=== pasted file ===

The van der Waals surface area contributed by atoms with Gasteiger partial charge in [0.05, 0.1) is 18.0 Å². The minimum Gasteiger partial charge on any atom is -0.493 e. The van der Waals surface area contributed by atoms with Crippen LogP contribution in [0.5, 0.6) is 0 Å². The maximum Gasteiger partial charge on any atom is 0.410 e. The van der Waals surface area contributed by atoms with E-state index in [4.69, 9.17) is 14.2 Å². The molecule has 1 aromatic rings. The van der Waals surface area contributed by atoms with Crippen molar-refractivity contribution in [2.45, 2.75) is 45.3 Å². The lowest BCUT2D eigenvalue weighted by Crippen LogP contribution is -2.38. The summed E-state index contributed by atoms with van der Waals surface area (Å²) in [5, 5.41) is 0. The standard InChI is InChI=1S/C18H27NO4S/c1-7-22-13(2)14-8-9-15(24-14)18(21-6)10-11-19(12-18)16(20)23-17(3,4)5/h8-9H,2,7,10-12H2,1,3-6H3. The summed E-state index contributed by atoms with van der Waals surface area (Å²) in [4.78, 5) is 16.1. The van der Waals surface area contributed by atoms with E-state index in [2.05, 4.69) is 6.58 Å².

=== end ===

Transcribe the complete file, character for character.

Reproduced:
The van der Waals surface area contributed by atoms with Gasteiger partial charge in [0.05, 0.1) is 18.0 Å². The minimum Gasteiger partial charge on any atom is -0.493 e. The van der Waals surface area contributed by atoms with Crippen LogP contribution in [0.5, 0.6) is 0 Å². The maximum Gasteiger partial charge on any atom is 0.410 e. The van der Waals surface area contributed by atoms with E-state index in [4.69, 9.17) is 14.2 Å². The molecule has 1 aromatic rings. The van der Waals surface area contributed by atoms with Crippen molar-refractivity contribution in [2.45, 2.75) is 45.3 Å². The lowest BCUT2D eigenvalue weighted by Crippen LogP contribution is -2.38. The summed E-state index contributed by atoms with van der Waals surface area (Å²) in [5, 5.41) is 0. The standard InChI is InChI=1S/C18H27NO4S/c1-7-22-13(2)14-8-9-15(24-14)18(21-6)10-11-19(12-18)16(20)23-17(3,4)5/h8-9H,2,7,10-12H2,1,3-6H3. The summed E-state index contributed by atoms with van der Waals surface area (Å²) in [4.78, 5) is 16.1. The van der Waals surface area contributed by atoms with E-state index in [2.05, 4.69) is 6.58 Å².